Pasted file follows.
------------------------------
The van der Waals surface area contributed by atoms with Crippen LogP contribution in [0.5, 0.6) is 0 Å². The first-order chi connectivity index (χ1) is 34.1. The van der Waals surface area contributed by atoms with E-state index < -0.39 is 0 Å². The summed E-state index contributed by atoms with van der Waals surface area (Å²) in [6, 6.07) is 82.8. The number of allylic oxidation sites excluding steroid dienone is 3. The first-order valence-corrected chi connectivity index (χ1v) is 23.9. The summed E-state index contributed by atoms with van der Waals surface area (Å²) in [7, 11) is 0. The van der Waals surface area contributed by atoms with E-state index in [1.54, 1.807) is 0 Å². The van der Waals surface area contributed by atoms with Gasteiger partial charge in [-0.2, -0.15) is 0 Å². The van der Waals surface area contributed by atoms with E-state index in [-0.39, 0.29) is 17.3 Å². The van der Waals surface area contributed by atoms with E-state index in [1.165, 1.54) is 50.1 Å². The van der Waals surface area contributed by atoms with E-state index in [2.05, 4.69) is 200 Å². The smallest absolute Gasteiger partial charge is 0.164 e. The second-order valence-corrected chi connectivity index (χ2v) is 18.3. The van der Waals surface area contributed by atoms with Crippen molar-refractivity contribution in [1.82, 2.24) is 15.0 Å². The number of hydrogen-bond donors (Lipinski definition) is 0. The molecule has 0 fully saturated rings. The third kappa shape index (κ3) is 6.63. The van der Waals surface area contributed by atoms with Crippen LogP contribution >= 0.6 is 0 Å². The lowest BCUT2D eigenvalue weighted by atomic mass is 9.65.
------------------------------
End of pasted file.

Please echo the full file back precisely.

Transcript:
The van der Waals surface area contributed by atoms with Crippen LogP contribution in [0.5, 0.6) is 0 Å². The first-order chi connectivity index (χ1) is 34.1. The van der Waals surface area contributed by atoms with E-state index < -0.39 is 0 Å². The summed E-state index contributed by atoms with van der Waals surface area (Å²) in [6, 6.07) is 82.8. The number of allylic oxidation sites excluding steroid dienone is 3. The first-order valence-corrected chi connectivity index (χ1v) is 23.9. The summed E-state index contributed by atoms with van der Waals surface area (Å²) in [7, 11) is 0. The van der Waals surface area contributed by atoms with E-state index in [1.54, 1.807) is 0 Å². The van der Waals surface area contributed by atoms with Gasteiger partial charge in [-0.2, -0.15) is 0 Å². The van der Waals surface area contributed by atoms with E-state index in [-0.39, 0.29) is 17.3 Å². The van der Waals surface area contributed by atoms with E-state index in [1.165, 1.54) is 50.1 Å². The van der Waals surface area contributed by atoms with E-state index in [2.05, 4.69) is 200 Å². The smallest absolute Gasteiger partial charge is 0.164 e. The second-order valence-corrected chi connectivity index (χ2v) is 18.3. The van der Waals surface area contributed by atoms with Crippen molar-refractivity contribution in [1.82, 2.24) is 15.0 Å². The number of hydrogen-bond donors (Lipinski definition) is 0. The molecule has 0 fully saturated rings. The third kappa shape index (κ3) is 6.63. The van der Waals surface area contributed by atoms with Crippen LogP contribution >= 0.6 is 0 Å². The lowest BCUT2D eigenvalue weighted by atomic mass is 9.65.